Description: A Tek Sing shipwreck blue and white glazed porcelain saucer, the everted rim decorated with a thick blue band and with a painted hanging basket containing a flowering chrysanthemum in the centre. Overall surface wear affecting the painted design, although this is still clear, and some crazing on the blue band decorating the rim, the reverse in good condition with Nagel Auctions Tek Sing Treasures auction label attached.
Size: 106 mm/4.2 ins. in diameter
Culture: Chinese, Shipwreck ceramic
Date: c. 1822 A.D.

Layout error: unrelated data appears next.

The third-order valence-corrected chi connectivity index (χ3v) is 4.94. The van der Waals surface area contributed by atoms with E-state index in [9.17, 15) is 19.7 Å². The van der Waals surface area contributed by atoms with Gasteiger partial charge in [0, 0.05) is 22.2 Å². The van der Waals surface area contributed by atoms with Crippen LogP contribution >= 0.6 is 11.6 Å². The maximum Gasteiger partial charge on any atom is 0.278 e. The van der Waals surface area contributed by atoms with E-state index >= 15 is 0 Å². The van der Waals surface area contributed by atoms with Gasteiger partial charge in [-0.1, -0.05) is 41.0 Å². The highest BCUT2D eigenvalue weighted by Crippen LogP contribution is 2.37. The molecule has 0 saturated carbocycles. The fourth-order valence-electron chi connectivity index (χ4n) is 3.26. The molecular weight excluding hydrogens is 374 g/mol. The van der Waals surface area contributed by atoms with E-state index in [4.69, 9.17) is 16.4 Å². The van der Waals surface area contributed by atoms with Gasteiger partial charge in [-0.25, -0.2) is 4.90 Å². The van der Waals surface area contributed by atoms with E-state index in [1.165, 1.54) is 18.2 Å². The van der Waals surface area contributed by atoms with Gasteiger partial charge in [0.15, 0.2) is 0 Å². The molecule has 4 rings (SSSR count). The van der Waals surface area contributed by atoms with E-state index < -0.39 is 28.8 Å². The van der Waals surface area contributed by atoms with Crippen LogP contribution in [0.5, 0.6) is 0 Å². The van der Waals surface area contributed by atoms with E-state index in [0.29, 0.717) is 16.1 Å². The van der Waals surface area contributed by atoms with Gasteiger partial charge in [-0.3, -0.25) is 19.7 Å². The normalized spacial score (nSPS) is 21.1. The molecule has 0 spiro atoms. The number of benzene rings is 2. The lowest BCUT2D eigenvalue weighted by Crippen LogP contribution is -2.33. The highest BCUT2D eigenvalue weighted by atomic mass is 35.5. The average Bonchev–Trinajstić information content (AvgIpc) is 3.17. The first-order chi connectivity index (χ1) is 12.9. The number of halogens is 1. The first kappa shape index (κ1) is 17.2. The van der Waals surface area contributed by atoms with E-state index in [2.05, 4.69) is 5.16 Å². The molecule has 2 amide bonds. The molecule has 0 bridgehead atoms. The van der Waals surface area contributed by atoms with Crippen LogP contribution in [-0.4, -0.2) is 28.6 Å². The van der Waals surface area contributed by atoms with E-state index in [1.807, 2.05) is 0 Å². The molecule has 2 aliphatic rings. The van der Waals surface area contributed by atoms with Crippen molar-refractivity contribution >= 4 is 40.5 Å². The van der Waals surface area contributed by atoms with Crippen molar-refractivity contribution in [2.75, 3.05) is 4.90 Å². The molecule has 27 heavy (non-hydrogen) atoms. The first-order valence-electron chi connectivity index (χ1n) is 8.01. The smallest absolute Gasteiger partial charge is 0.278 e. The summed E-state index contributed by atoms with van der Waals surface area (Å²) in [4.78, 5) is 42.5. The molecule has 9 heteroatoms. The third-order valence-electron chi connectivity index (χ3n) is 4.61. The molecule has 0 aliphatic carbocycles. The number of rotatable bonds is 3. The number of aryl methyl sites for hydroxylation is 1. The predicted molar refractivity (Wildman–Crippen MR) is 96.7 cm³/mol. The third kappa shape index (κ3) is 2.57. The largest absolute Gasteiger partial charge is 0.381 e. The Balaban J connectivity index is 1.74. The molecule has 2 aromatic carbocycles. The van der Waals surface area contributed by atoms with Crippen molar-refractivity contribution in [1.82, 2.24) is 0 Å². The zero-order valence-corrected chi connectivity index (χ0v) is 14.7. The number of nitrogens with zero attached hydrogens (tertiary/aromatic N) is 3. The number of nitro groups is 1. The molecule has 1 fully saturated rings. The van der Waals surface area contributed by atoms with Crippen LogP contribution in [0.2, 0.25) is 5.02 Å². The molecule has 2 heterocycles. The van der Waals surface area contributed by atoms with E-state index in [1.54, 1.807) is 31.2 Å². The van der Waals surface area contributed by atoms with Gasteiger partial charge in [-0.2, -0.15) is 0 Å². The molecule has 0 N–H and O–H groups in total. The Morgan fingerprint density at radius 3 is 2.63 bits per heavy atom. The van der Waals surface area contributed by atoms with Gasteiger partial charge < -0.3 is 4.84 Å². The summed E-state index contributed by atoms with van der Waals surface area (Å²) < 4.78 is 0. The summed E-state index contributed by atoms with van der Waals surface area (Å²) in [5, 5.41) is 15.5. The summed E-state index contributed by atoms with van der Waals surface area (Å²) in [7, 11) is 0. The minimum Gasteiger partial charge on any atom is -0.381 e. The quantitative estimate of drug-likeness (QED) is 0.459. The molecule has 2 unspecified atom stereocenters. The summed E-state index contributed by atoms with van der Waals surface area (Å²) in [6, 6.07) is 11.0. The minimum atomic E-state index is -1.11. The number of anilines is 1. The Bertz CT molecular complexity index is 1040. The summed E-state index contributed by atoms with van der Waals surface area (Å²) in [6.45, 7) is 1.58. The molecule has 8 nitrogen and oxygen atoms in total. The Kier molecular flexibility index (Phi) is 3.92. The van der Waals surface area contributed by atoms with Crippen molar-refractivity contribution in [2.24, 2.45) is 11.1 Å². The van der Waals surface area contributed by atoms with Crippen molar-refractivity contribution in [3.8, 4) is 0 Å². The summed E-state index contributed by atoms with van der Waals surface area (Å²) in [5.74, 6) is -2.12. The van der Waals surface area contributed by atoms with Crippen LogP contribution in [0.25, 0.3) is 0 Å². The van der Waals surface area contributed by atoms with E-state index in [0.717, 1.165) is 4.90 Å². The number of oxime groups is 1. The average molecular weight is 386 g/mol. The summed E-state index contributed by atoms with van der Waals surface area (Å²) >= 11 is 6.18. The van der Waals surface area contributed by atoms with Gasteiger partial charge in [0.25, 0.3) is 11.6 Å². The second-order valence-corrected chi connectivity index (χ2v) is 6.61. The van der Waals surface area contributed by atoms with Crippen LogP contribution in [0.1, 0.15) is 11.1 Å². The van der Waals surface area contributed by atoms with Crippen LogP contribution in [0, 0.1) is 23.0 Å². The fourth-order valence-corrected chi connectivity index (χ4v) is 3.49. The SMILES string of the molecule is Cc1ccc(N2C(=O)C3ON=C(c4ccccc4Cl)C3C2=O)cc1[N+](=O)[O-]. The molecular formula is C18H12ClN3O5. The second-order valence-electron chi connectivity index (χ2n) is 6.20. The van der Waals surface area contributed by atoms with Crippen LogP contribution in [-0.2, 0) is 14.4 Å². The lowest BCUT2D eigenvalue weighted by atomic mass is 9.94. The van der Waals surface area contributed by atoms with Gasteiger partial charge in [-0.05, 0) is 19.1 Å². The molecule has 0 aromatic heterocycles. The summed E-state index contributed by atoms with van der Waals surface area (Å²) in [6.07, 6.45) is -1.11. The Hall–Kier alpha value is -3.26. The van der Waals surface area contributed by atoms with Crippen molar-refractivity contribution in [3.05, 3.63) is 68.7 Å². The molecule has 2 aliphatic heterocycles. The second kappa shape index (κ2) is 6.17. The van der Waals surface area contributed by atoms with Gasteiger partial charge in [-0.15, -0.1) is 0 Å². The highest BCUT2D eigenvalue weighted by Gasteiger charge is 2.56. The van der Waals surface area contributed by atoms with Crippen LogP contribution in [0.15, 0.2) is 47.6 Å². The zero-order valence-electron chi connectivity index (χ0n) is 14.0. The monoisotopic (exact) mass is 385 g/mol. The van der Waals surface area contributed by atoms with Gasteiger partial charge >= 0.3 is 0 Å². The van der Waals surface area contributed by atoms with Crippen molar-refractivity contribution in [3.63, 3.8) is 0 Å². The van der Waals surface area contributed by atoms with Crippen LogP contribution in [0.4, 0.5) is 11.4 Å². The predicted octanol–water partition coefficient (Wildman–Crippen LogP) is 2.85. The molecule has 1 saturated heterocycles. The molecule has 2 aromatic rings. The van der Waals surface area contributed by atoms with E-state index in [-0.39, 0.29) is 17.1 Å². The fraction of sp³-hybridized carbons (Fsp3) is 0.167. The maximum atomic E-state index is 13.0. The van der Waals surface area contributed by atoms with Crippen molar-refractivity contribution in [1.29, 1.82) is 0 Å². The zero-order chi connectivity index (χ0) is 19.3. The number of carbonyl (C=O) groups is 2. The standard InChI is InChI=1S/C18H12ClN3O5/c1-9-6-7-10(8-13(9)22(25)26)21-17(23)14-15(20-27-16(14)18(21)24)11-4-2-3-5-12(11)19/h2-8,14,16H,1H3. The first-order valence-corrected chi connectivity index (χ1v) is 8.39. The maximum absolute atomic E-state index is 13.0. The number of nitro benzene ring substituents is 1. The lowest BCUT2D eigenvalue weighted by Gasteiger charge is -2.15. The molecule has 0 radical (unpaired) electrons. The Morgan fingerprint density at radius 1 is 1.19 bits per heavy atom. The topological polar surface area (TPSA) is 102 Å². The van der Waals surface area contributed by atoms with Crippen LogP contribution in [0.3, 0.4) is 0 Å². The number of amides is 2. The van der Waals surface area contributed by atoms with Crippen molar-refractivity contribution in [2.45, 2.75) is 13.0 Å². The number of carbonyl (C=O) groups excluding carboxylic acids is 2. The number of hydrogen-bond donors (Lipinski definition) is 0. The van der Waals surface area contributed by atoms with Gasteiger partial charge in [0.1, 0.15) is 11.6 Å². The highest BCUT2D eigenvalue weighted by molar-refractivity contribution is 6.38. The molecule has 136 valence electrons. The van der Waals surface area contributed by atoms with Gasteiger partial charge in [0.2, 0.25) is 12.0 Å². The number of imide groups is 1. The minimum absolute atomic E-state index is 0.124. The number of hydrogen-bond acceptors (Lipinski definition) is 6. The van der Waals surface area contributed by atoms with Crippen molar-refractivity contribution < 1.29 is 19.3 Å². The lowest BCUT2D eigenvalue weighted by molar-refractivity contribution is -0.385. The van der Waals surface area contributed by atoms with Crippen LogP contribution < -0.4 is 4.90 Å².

Notes: The Tek Sing (meaning ‘True Star’) shipwreck was a large Chinese ocean-going junk that was wrecked on a reef on the Belvidere Shoals, Gaspar Straits, Indonesia, in the South China Sea, in 1822, whilst on route from Xiamen (then known as Amoy) in Fujian, China, to Batavia, Dutch East Indies, the cargo ultimately intended for European markets. The wreck was discovered by British marine salvor Michael Hatcher in May 1999. His team recovered around 350,000 pieces of porcelain from the wreck – the largest recovery of Chinese shipwreck ceramics to date. The cargo was auctioned by Nagel Auctions in Stuttgart, Germany, in November 2000.